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Re: Lightweight peer implementation



On Saturday, Aug 9, 2003, at 15:27 Pacific/Auckland, Thomas Fitzsimmons wrote:


On Fri, 2003-08-08 at 15:38, Scott Gilbertson Onsite wrote:
I claim that lightweights are not platform-specific, which is why I
submitted the following patch (which has not been comitted) a while back.
http://gcc.gnu.org/ml/java-patches/2003-q2/msg00140.html

Yup, I agree. Lightweights should be implemented entirely in the "generic" part of the code, not in the peer code.


I've adopted your approach and implemented some of the ComponentPeer
methods.  I tried to copy the behaviour of the corresponding Component
calls when peer == null.  My rational is that maybe we can eventually
remove the peer != null checks in Component.java, and assume that a
component always has a non-null peer, whether it be lightweight or
heavyweight.

I think the null peer checks in Component are required because the peers do not get created until the component is added to a container.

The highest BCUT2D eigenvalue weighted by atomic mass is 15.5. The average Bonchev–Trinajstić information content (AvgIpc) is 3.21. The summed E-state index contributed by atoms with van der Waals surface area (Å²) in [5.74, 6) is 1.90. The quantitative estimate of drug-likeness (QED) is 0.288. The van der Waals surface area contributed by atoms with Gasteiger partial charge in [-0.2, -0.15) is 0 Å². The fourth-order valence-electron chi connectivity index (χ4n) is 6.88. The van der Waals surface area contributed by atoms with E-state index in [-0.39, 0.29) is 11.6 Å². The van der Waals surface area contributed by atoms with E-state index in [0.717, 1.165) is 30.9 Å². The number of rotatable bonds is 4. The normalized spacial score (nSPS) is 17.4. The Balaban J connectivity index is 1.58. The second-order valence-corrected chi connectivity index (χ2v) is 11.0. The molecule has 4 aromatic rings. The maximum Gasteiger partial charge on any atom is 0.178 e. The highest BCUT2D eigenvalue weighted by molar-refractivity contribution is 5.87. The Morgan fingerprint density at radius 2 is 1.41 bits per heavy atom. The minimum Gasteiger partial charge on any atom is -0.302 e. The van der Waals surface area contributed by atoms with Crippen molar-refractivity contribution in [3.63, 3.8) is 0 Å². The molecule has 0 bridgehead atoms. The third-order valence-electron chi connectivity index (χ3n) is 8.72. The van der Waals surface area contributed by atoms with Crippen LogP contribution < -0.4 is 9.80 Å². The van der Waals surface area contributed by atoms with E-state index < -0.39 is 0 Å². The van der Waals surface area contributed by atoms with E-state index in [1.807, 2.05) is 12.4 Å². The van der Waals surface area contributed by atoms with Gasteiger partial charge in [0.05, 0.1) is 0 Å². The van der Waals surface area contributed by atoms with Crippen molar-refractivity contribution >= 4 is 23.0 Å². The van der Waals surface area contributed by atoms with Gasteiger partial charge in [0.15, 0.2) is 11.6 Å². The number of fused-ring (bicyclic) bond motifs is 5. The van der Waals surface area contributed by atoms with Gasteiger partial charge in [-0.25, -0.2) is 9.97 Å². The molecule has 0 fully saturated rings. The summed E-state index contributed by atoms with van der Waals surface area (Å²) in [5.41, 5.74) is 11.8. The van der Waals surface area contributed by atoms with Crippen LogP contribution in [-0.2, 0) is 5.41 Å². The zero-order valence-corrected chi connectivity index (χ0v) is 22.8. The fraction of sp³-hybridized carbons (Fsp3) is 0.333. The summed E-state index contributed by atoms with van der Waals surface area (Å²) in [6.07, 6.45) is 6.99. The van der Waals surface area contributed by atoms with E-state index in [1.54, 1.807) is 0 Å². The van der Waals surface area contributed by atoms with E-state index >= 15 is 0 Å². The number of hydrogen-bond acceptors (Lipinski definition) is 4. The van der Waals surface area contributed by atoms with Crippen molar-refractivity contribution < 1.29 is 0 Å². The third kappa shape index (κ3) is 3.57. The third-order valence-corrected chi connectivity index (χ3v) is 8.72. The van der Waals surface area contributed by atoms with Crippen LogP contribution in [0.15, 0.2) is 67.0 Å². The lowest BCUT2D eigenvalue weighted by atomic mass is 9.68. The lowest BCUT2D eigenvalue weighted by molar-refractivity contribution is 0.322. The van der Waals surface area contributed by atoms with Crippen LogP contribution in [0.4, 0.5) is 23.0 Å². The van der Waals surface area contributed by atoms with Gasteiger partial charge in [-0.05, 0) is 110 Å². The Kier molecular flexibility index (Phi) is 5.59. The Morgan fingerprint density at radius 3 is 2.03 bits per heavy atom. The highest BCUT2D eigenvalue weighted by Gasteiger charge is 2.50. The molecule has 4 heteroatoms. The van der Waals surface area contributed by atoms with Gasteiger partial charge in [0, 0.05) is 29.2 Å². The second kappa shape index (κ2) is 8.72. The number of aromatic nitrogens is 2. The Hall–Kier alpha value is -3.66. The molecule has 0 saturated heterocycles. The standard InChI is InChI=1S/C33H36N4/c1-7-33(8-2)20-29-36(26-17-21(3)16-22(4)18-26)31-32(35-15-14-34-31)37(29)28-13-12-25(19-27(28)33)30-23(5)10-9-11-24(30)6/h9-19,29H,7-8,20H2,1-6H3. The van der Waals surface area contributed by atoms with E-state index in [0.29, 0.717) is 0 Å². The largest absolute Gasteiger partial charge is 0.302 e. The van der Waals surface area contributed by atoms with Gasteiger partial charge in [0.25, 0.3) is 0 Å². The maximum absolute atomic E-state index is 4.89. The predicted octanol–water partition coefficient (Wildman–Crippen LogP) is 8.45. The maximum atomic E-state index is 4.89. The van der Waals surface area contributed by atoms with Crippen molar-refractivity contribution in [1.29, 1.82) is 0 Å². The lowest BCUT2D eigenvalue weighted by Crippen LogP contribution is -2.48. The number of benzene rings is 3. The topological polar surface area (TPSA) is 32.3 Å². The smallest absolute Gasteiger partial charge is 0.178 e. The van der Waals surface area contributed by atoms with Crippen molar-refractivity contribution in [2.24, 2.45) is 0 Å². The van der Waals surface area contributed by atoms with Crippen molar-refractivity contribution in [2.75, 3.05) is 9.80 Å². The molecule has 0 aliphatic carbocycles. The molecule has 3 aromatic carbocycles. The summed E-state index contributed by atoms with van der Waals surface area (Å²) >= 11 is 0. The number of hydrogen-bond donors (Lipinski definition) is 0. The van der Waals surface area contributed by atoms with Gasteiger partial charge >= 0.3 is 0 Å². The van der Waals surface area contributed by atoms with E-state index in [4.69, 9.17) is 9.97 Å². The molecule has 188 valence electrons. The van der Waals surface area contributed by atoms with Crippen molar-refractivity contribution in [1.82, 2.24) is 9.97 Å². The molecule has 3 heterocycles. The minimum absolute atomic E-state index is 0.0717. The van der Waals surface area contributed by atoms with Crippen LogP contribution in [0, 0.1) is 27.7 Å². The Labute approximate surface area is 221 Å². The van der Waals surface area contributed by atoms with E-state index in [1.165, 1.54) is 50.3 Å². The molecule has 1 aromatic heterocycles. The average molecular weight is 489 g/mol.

In the original thread, Tom mentioned that returning a gnu.java.awt
class from a java.awt class might not be a good idea.  What about
implementing LightweightPeer as a private inner class of
Component.java?  This approach would have the advantage that the peer
would have direct access to Component's fields.

I don't see a problem with returning a gnu.* class from getPeer(). Sun calls it sun.awt.NullComponentPeer (obtained via getPeer().getClass()) so our name is analogous to that. Having direct access to the fields would be nice (note that they are package-private), the problem of course is that clients can override the get/set methods, and matching the JREs behaviour with regard to what public methods it calls at what times might be important to some (badly written) applications. Does anyone have an idea on how much this matters in the real world?


Regards

Bryce.


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